Building GTK4 Applications Like Websites

The modern web, broadly, consists of two distinct innovations:

  1. The technology for rendering and interacting with web pages (also known as the trifecta of HTML, CSS, and JavaScript)
  2. The client-server deployment model, which allows a single desktop application (your web browser) to alter its behavior using instructions sent over the network by a web server

Whether you love it or hate it, web rendering and interaction technology is widely used, both on the web and off. Electron and React Native take the web technology stack and deploy it to your desktop or phone, respectively, as a standalone application that don’t require a (separate) browser.

By contrast, the client-server deployment model is not widely used outside of the web in which it originated. Desktop application stacks, such as GTK (which is the focus of this post), only run on the client.

In this post, I want to demonstrate a technique for building GTK applications like they were websites, using the client-server deployment model.

(Full source code for the prototype, along with examples, can be seen at

…but why?

Mainly because web browsers are, first and foremost, document renderers; their role as application runtimes came much later. JavaScript was famously invented by Brendan Eich in just 10 days, and the rate at which new frameworks are released has caused many developers to suffer from JavaScript fatigue. This deluge of frontend frameworks largely stems from browsers being designed back in the 90’s to do one thing, and now being used to do so much more. By contrast, development stacks such as GTK were designed to run applications from the start, and as a result, come with many useful features that web applications need to either build from scratch, or import from a third-party library.

However, GTK applications lack the web’s flexibility. When an update is made to a GTK application, all users need to download the update and install it; when an update is made to a web application, it does not require any installation, and the changes are immediately available for all possible clients (after a refresh, of course).

Also, GTK already has support for markup-based rendering in the form of UI files, so we don’t have to build any of the rendering from scratch. This vastly simplifies the work involved, and means that the task is mostly one of gluing together existing components, rather than building something new.

So you’re basically building a new browser?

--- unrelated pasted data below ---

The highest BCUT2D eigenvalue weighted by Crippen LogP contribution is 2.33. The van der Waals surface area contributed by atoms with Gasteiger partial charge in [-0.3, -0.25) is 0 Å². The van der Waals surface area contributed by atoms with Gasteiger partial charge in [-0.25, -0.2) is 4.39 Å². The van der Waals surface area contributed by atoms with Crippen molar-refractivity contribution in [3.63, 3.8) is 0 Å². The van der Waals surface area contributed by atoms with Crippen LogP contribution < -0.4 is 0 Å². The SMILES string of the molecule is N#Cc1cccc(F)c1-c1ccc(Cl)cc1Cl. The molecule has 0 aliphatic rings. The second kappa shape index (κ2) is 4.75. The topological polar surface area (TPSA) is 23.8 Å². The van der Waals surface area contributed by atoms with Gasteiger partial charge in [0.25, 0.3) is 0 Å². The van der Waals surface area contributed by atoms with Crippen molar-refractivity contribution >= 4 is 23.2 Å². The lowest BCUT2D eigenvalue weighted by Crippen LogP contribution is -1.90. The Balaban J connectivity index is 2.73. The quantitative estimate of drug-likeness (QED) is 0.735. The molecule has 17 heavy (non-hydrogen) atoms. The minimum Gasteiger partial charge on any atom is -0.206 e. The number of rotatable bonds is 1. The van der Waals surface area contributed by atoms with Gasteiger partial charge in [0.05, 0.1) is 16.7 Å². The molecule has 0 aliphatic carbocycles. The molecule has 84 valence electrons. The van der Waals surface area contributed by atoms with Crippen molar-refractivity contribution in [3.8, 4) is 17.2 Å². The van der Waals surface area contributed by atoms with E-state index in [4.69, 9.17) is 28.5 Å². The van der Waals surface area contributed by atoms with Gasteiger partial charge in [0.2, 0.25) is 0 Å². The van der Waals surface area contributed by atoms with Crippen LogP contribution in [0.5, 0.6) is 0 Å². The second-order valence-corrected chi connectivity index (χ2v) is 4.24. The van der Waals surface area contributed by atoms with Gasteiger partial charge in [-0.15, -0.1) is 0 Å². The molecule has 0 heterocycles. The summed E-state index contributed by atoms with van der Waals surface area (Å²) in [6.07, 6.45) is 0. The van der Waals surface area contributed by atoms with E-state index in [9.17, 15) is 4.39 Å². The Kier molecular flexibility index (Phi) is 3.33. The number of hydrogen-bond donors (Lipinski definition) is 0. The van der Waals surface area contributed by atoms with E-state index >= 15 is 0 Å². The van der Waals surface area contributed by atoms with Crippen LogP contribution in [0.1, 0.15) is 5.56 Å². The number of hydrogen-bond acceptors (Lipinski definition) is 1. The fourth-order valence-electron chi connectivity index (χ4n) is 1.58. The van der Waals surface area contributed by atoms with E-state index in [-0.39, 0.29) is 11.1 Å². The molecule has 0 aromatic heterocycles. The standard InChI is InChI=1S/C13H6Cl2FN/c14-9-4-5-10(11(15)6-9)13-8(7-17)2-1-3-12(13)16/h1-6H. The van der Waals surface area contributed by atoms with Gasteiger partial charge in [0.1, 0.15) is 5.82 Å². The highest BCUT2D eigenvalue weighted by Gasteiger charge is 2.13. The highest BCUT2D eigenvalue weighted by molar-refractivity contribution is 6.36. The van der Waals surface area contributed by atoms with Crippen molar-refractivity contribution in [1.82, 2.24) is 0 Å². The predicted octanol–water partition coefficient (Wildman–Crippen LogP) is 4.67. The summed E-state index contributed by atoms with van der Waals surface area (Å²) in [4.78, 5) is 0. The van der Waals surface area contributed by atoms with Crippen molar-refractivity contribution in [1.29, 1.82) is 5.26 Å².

Kind of. The goal is to have users download a single application that behaves similarly to browsers, but one that instead renders native GTK interfaces rather than HTML.

(It is worth noting that GTK does support broadway, which allows you to access a running application remotely through your browser, but in this post I want to explore the possibility of building client-server applications with fully native GTK)

So, that’s the goal. In order to get there, we need to break it down into (some of) the individual features provided by your average web browser:

  1. Rendering
  2. Scripting
  3. Linking
  4. Styling
  5. Submitting Forms
  6. Page Title

After that, I’ll end on

  1. Missing Features
  2. Final Thoughts


The most basic, fundamental feature we need is the ability to render an application. In order to do that, we first need a canvas:

This is Webby, the current name of my proof-of-concept, built with gtk-rs.

When you first launch it, it doesn’t look like much, but that’s because it’s an empty shell. In order to get it to do something, we need to also build a web application that we can access.

Sticking with our Rust theme, we can build one pretty quickly using Rocket:

#[macro_use] extern crate rocket;

fn index() -> &'static str {
    return r#"
        <?xml version="1.0" encoding="UTF-8"?>
            <object class="GtkBox" id="body">
                <property name="orientation">vertical</property>
                <property name="halign">start</property>
                    <object class="GtkButton">
                        <property name="label">Click Me</property>

fn rocket() -> _ {
    rocket::build().mount("/", routes![index])
            port: 8000,

With this running, we can now navigate to http://localhost:8000/ and see what we get:

In a nutshell, here is what’s happening:

  1. We are making a GET request to http://localhost:8000/, which returns the user interface definition returned by our Rocket application.
  2. The body of the request is parsed by a GTK Builder, which will instantiate all of the described objects.
  3. We look for a Widget object with id body (here it is an instance of Box).
  4. That body widget is set as the child of Webby’s content area, which is simply a ScrolledWindow instance.